Rocket Lab gears up for another launch attempt from Mahia today


Rocket Lab is gearing up for its second commercial today from its launch pad on the Mahia Peninsula.

The mission will loft 13 tiny satellites into low-Earth orbit for Nasa, and will make the first time the US government agency booked out a private rocket to get cubesats into space.

The company attempted to get a rocket away on Thursday but the attempt was thwarted by bad weather.

The forecast is looking better today, though Metservice says Mahia may be hit by one or two showers.

Wind has scrubbed Rocket Lab’s launches before so the fact there’s not much today plays in the company’s favour.

Weather permitting, the company is targeting a launch between 5pm and 9pm today.

If weather permits, today’s lift-off would mark Rocket Lab’s third launch of the year (including its successful test flight in January).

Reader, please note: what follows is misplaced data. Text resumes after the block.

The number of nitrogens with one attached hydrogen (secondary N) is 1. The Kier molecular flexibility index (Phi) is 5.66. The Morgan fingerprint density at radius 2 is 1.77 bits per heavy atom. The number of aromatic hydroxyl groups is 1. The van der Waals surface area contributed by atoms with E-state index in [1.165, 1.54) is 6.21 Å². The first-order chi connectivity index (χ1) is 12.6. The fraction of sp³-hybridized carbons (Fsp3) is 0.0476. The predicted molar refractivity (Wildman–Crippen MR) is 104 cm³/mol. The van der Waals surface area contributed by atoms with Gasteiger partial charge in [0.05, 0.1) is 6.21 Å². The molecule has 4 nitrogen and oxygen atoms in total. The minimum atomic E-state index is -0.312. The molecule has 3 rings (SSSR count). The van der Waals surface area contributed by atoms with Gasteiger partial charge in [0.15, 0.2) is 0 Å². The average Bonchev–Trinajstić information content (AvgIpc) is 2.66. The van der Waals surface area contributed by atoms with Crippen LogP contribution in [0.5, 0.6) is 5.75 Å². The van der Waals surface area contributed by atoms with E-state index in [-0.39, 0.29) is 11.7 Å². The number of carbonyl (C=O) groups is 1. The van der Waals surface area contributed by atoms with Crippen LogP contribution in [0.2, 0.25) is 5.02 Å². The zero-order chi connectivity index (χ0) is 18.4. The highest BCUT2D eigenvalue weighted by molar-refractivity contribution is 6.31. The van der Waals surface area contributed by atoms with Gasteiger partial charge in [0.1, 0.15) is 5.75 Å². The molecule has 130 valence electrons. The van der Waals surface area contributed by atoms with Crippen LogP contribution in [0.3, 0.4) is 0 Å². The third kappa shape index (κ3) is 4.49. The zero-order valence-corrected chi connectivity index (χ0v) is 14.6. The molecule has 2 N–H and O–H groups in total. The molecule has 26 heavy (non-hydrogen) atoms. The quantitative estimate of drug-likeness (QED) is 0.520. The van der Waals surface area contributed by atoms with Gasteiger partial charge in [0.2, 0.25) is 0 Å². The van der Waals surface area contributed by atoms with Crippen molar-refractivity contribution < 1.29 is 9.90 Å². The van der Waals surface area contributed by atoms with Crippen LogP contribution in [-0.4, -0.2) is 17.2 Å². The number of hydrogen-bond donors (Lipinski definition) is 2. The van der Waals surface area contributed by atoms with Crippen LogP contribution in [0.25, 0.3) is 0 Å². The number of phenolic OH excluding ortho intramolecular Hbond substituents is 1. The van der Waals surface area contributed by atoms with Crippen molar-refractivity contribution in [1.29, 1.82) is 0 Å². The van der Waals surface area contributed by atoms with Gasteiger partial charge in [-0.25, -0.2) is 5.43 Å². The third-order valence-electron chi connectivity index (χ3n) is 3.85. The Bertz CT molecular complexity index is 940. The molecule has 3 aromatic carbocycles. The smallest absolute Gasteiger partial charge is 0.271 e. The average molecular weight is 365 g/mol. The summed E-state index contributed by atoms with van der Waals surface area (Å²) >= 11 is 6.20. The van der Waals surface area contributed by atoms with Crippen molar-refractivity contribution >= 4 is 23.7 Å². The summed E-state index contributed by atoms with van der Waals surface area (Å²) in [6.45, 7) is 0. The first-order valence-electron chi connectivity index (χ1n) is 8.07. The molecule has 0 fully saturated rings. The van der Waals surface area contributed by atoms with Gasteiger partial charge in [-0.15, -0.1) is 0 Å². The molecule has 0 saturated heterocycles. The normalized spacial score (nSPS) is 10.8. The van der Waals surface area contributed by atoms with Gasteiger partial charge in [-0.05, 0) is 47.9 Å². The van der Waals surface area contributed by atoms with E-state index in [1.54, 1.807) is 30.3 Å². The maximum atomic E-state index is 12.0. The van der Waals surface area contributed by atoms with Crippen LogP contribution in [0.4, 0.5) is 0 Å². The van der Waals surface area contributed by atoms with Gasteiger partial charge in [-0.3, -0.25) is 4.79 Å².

Flights will get more frequent. Rocket Lab plans 16 launches next year.

And its newly-opened Auckland plant has the capacity to support a launch-a-week by 2020 goal. Ultimately, Beck wants 130 launches a year.

The industry is attracting more and more investors. Rocket Lab recently raised another US$140m at a US$1billion+ valuation (with ACC and Sir Stephen Tindall chipping in) as founder Peter Beck talked about his company grabbing a good share of more than 2600 satellite launches planned over the next four years.

But Rocket Lab’s latest flight also comes on the same week that US airlines warn a growing number of launches is causing problems in already overcrowded skies.

The easern seaboard of the US might be teemng with aircraft, but Rocket Lab’s Launch Complex 1 on NZ’s east coast is surrounded by empty airspace. Photo / Supplied.

Space X’s Falcon Heavy launch in Florida in February, for example, caused delays to 61 flights, and many others to take longer routes during its three-hour launch window.

All up, 1400 flights have been affected by spacecraft launches this year. The US Federal Aviation Commission often shuts down airspace for hours, even though a rocket takes only 90 seconds to reach space.

That number has to be put into perspective. It’s dwarfed by the number of flights affected by weather and other factors. Orlando actually had more delays on the days on either side of the Falcon Heavy launch.

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